Mali's discredited army has shown that it's not up to the task. If the
enemy is unarmed civilians, Mali's army is quick on the scene: if it's
armed forces that fire back then Mali's army heads in the opposite
direction. 
 
France is not committing armed forces in Mali out of
the goodness of President Francois Hollande's heart. Mali will have to
pay, probably with resource concessions -- the leadership will also
become even more beholden to France for years to come. Empire never works for free.
 
Mali's
army overthrew its civilian government, usurped the democratic process,
and delivered Mali to the insurgents. Unable to fight the insurgents the
army then delivered Mali to France. National armies are supposed to
protect the nation's citizens. In the case of Mali, the army, headed by
an American-trained commander,
Captain Amadou Sanogo, who seized power in March 2012, sold out the people the army was supposed
to protect and defend.

It's as if Mali's army paved the way for what we now see transpiring.

In the Central African Republic the
national army similarly fled when an alliance of rebels called Seleca
marched on the capital of Bangui. President Francois Bozizi called
support from  neighboring countries:  Chad, Cameron, Gabon and Congo
Republic (Brazzaville). Later, South Africa also sent an intervention
force. 
 
 Bozizi and Seleca agreed to a cease fire, negotiated in
Libreville, the capital of Gabon. The combatants also agreed to
power-sharing government. 
 
Left unaddressed is how the Central
African Republic moves forward. Bozizi's priority seemed negotiating an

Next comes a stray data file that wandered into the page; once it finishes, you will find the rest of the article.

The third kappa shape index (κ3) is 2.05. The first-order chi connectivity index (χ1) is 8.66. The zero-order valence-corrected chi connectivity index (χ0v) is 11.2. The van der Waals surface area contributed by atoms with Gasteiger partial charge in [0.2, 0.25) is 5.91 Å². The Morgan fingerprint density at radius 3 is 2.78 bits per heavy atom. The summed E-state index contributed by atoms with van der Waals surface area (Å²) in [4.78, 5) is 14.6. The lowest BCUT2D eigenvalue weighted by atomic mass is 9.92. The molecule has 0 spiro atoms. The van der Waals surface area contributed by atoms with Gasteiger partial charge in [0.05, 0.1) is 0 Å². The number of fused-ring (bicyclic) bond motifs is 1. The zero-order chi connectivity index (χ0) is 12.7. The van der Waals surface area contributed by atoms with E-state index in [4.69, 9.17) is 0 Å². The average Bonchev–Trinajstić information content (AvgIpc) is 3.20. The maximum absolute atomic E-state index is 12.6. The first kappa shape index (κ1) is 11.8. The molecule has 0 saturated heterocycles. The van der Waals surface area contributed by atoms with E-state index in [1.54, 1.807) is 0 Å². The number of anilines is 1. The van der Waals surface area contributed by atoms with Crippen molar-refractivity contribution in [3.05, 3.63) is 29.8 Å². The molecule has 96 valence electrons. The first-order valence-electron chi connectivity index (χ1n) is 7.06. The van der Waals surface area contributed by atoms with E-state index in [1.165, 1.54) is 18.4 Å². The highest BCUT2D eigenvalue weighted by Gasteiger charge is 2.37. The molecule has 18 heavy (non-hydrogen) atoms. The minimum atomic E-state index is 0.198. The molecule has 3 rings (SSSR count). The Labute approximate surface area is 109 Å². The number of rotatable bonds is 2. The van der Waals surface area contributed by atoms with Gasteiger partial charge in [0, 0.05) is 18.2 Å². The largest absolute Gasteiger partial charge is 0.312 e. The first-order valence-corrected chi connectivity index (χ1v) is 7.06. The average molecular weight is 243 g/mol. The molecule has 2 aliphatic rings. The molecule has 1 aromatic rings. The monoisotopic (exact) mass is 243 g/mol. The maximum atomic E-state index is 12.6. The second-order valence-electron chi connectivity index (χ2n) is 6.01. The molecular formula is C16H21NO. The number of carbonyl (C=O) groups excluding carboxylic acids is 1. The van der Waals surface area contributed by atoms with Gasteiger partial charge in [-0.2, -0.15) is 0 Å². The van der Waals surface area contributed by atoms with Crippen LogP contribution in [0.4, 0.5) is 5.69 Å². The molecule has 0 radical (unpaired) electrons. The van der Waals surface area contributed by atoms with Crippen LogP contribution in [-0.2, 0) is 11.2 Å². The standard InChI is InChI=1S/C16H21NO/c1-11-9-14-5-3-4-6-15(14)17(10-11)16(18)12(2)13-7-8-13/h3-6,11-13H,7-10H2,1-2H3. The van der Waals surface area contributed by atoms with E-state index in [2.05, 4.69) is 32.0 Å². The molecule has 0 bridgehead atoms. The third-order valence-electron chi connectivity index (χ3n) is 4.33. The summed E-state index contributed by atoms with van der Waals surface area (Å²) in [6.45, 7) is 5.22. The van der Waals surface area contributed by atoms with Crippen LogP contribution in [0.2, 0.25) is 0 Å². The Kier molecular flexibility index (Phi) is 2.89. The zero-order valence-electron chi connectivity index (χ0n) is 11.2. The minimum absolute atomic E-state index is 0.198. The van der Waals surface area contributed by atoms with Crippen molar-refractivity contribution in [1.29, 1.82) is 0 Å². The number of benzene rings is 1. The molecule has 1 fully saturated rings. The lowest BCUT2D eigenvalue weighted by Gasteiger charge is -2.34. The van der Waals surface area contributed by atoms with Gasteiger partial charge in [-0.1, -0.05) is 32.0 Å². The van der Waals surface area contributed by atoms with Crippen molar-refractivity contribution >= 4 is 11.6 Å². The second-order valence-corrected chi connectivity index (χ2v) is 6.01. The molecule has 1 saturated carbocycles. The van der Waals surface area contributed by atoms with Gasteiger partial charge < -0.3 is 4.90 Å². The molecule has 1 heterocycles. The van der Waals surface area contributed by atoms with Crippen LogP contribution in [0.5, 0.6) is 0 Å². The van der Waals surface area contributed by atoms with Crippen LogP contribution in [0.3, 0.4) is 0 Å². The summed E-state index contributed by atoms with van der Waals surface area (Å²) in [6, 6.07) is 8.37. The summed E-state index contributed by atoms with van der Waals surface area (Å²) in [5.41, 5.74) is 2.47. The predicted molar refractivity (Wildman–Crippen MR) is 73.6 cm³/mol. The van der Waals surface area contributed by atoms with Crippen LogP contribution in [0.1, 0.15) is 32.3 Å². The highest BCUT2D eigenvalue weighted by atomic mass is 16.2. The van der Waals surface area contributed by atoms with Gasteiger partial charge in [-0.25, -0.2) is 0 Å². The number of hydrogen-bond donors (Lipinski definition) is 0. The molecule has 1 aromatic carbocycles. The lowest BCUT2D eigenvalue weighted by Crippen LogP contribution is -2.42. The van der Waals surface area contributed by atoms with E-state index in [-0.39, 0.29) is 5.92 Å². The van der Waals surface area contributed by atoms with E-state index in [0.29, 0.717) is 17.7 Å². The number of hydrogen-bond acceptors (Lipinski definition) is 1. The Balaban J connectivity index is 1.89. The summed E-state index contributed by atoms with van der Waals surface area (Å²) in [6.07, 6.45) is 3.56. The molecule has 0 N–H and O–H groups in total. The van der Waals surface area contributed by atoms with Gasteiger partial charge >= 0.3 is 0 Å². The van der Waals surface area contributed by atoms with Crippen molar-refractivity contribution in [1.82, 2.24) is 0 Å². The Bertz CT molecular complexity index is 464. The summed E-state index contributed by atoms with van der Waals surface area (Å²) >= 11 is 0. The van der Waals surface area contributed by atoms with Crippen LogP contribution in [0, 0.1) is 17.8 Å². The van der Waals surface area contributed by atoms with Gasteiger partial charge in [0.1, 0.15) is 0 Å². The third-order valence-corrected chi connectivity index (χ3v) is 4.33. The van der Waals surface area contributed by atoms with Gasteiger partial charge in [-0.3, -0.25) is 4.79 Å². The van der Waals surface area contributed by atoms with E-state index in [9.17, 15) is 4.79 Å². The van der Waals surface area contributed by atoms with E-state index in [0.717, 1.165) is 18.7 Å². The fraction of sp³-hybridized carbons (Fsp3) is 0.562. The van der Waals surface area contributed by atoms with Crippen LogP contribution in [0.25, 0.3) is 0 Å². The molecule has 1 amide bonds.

agreement that would allow him to complete his term in office in 2016. 
 
There
are many hidden hands fueling the conflict in Mali. Two years ago the
United States sent Rangers supposedly to hunt for Joseph Kony, the
Lord's Resistance Army leader.  Why no update on this hunt? What have
the U.S. forces been doing as the Seleca rebels marched towards Bangui?
 
 
Uganda also sent its national army the Uganda People's
Defense Force (UPDF) for this supposed search for Kony. Media reports
later emerged that the Ugandan soldiers were brutalizing civilians in
the Central African Republic and also looting diamonds. 
 
So
civilians in the Central African Republic are being victimized by many
armed forces: internal ones and ones from outside the country. Many of these forces who have arrived to "rescue" the CAR should also be viewed carefully to ensure that they too don't take advantage of a weak country and loot its riches.
 
Any
solution that does not involve the unarmed opposition: civil society;
activists; and the youth, means the cycle of violence and
unconstitutional power changing will continue in the CAR, much in the
same way that it does in several African countries.


"Speaking Truth To Empower."



Also Check Out...

Ntozake Shange speaks to
How Sweet It Is
MEDICAL CENTER TO HONOR SIERRA
HUNDREDS HEAD TOWARDS SOCIAL MEDIA
CPJ Welcomes Release of US
FORMER DEATH ROW INMATE GETS LAW